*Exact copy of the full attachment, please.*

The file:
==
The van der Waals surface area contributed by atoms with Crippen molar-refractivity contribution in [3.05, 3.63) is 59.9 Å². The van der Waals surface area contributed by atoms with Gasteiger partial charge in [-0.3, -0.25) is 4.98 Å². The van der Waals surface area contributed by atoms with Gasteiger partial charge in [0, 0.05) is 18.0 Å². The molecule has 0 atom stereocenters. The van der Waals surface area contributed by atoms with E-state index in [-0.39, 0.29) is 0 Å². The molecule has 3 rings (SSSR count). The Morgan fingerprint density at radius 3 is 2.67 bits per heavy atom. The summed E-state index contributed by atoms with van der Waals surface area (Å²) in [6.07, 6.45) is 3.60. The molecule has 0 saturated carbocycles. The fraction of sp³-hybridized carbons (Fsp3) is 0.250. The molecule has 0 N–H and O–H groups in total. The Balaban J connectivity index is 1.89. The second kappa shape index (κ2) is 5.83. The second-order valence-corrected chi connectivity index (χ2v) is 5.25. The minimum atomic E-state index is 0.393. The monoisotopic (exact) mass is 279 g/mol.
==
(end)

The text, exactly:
The van der Waals surface area contributed by atoms with Crippen molar-refractivity contribution in [3.05, 3.63) is 59.9 Å². The van der Waals surface area contributed by atoms with Gasteiger partial charge in [-0.3, -0.25) is 4.98 Å². The van der Waals surface area contributed by atoms with Gasteiger partial charge in [0, 0.05) is 18.0 Å². The molecule has 0 atom stereocenters. The van der Waals surface area contributed by atoms with E-state index in [-0.39, 0.29) is 0 Å². The molecule has 3 rings (SSSR count). The Morgan fingerprint density at radius 3 is 2.67 bits per heavy atom. The summed E-state index contributed by atoms with van der Waals surface area (Å²) in [6.07, 6.45) is 3.60. The molecule has 0 saturated carbocycles. The fraction of sp³-hybridized carbons (Fsp3) is 0.250. The molecule has 0 N–H and O–H groups in total. The Balaban J connectivity index is 1.89. The second kappa shape index (κ2) is 5.83. The second-order valence-corrected chi connectivity index (χ2v) is 5.25. The minimum atomic E-state index is 0.393. The monoisotopic (exact) mass is 279 g/mol.